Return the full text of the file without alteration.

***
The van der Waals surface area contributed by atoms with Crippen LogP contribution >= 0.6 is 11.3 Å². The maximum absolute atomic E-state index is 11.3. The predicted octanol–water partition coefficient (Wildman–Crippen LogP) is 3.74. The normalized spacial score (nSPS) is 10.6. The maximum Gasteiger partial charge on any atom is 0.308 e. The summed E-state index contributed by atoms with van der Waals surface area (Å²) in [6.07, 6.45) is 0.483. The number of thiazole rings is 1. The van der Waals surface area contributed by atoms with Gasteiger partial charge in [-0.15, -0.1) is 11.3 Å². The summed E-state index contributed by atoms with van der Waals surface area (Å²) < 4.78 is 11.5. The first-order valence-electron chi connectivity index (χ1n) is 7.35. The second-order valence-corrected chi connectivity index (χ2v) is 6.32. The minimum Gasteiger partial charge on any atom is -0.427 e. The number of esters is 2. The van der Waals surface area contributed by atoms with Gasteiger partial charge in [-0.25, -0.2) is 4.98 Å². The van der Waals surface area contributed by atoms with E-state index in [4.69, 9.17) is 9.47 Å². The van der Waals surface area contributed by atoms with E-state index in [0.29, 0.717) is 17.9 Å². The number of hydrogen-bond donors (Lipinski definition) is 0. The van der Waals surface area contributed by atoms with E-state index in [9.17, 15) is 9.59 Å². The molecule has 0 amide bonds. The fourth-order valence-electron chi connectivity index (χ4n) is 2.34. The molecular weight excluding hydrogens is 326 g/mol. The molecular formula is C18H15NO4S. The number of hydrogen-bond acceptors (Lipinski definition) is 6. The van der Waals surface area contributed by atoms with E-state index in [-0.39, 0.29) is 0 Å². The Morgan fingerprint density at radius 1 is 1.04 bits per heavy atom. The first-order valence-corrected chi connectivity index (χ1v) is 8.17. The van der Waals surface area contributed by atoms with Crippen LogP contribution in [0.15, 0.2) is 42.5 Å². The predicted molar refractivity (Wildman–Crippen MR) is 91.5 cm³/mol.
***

The van der Waals surface area contributed by atoms with Crippen LogP contribution >= 0.6 is 11.3 Å². The maximum absolute atomic E-state index is 11.3. The predicted octanol–water partition coefficient (Wildman–Crippen LogP) is 3.74. The normalized spacial score (nSPS) is 10.6. The maximum Gasteiger partial charge on any atom is 0.308 e. The summed E-state index contributed by atoms with van der Waals surface area (Å²) in [6.07, 6.45) is 0.483. The number of thiazole rings is 1. The van der Waals surface area contributed by atoms with Gasteiger partial charge in [-0.15, -0.1) is 11.3 Å². The summed E-state index contributed by atoms with van der Waals surface area (Å²) < 4.78 is 11.5. The first-order valence-electron chi connectivity index (χ1n) is 7.35. The second-order valence-corrected chi connectivity index (χ2v) is 6.32. The minimum Gasteiger partial charge on any atom is -0.427 e. The number of esters is 2. The van der Waals surface area contributed by atoms with Gasteiger partial charge in [-0.25, -0.2) is 4.98 Å². The van der Waals surface area contributed by atoms with E-state index in [4.69, 9.17) is 9.47 Å². The van der Waals surface area contributed by atoms with E-state index in [0.29, 0.717) is 17.9 Å². The number of hydrogen-bond donors (Lipinski definition) is 0. The van der Waals surface area contributed by atoms with E-state index in [9.17, 15) is 9.59 Å². The molecule has 0 amide bonds. The fourth-order valence-electron chi connectivity index (χ4n) is 2.34. The molecular weight excluding hydrogens is 326 g/mol. The molecular formula is C18H15NO4S. The number of hydrogen-bond acceptors (Lipinski definition) is 6. The van der Waals surface area contributed by atoms with E-state index in [-0.39, 0.29) is 0 Å². The Morgan fingerprint density at radius 1 is 1.04 bits per heavy atom. The first-order valence-corrected chi connectivity index (χ1v) is 8.17. The van der Waals surface area contributed by atoms with Crippen LogP contribution in [0.15, 0.2) is 42.5 Å². The predicted molar refractivity (Wildman–Crippen MR) is 91.5 cm³/mol.